Prior Period Adjustments Prior Period Adjustment Required Counterbalancing error discovered in the second year. Noncounterbalancing error discovered in any year. Use the retrospective approach
Corrected byreversingthe incorrect entry and then recording the correct entry (or by making an entry to correct the account balances) Errors Occurred and Discoveredin the Same Period
Involves incorrect classification of accounts. Requires correction of previously issued statements(retrospective approach). Is notclassified as a prior period adjustment since it does not affect prior income. Disclose nature of error. Errors Not AffectingPrior Years’ Net Income
Requires correction of previously issued statements(retrospective approach). All incorrect account balances must be corrected. Is classified as a prior period adjustmentsince it does affect prior income. Disclose nature of error. Error Affecting Prior Year’s Net Income
Error Affecting Prior Year’s Net Income In 2013, the accountant at Orion, Inc. discovered the depreciation of $50,000 on a new asset purchased in 2012 had not been recorded on the books. However, the amount was properly reported on the tax return. This is the only difference between book and tax income. Accounting income for 2012 was $275,000 and taxable income was $225,000. Orion, Inc. is subject to a 30% tax rate and prepares current period statements only. The entry made in 2012 to record income taxes was December 31, 2012: Income tax expense (30% of $275,000) ..................... 82,500 Deferred tax liability (30% of $50,000) .............. 15,000 Income tax payable (30% of $225,000) ……..… 67,500 To record income tax expense.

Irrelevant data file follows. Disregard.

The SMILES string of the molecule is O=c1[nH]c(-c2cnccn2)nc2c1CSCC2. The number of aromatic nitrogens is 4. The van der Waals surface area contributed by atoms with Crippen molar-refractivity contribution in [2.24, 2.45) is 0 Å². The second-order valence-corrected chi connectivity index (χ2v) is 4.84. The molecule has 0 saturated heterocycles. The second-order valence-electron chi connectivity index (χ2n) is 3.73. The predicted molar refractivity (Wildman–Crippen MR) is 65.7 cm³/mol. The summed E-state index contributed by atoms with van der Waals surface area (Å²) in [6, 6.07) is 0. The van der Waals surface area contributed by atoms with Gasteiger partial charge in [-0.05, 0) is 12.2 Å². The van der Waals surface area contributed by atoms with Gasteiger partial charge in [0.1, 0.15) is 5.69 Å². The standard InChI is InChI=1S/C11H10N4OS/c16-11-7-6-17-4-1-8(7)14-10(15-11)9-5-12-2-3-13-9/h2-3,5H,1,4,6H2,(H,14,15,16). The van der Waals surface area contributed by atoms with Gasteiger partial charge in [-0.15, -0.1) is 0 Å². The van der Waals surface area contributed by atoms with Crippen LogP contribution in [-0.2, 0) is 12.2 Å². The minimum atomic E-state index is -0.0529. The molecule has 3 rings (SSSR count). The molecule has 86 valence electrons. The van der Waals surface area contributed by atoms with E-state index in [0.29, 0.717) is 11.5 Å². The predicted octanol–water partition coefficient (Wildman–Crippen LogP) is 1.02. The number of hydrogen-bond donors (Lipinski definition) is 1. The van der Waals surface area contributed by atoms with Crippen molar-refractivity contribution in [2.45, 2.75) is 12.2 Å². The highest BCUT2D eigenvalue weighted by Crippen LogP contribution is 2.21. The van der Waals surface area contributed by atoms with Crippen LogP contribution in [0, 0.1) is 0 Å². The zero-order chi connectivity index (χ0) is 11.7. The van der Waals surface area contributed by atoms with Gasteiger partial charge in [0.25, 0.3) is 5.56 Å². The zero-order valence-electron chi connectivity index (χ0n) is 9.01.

Error Affecting Prior Year’s Net Income This error affected the following accounts: Remember, the 2012 expense accounts were closed to RE. 2013: Retained earnings …………………………................... 35,000 Deferred tax liability ……………………………............. 15,000 Accumulated depreciation …………………....… 50,000 To correct recording error.
Error Affecting Prior Year’s Net Income Let’s assume the following for Orion, Inc.: On 1/1/13, the retained earnings balance was $922,000. In 2013, the company paid $65,000 in dividends. Net income for 2013 was $184,000. The Statement of Retained Earnings (or RE column of the Statement of Shareholders’ Equity) would be as follows:
Identify the type of accounting error for the following item: Ending inventory was incorrectly counted. Correction of Accounting Errors Counterbalancing error affecting net income The ending inventory in one period will be incorrect and the beginning inventory in the next period will also be incorrect. Since the inventory balance effects cost of goods sold, income will also be incorrect in the two periods, by the same amount. At the end of the two periods, if no other errors are made, the balances in inventory and retained earnings are correct.
Identify the type of accounting error for the following item: Loss on sale of furniture was incorrectlyrecorded as depreciation expense. Correction of Accounting Errors Error not affecting net income. When the furniture sale transaction was recorded, depreciation expense was debited for the amount that should have been a debit to loss on sale. Since both expenses and losses reduce income, the error does not affect income.
Identify the type of accounting error for the following item: Depreciation expense was understated. Correction of Accounting Errors Noncounterbalancing error affecting net income. An expense is understated, so income is understated. The error affects only the year in which the error was made. It is a noncounterbalancing error since only one period’s income is affected.
U. S. GAAP vs. IFRS When correcting errors in previously issued financial statements, IFRS (IAS No. 8) permits the effect of the error to be reported in the current period if it’s not considered practicable to report it retrospectively as is required by U.S. GAAP.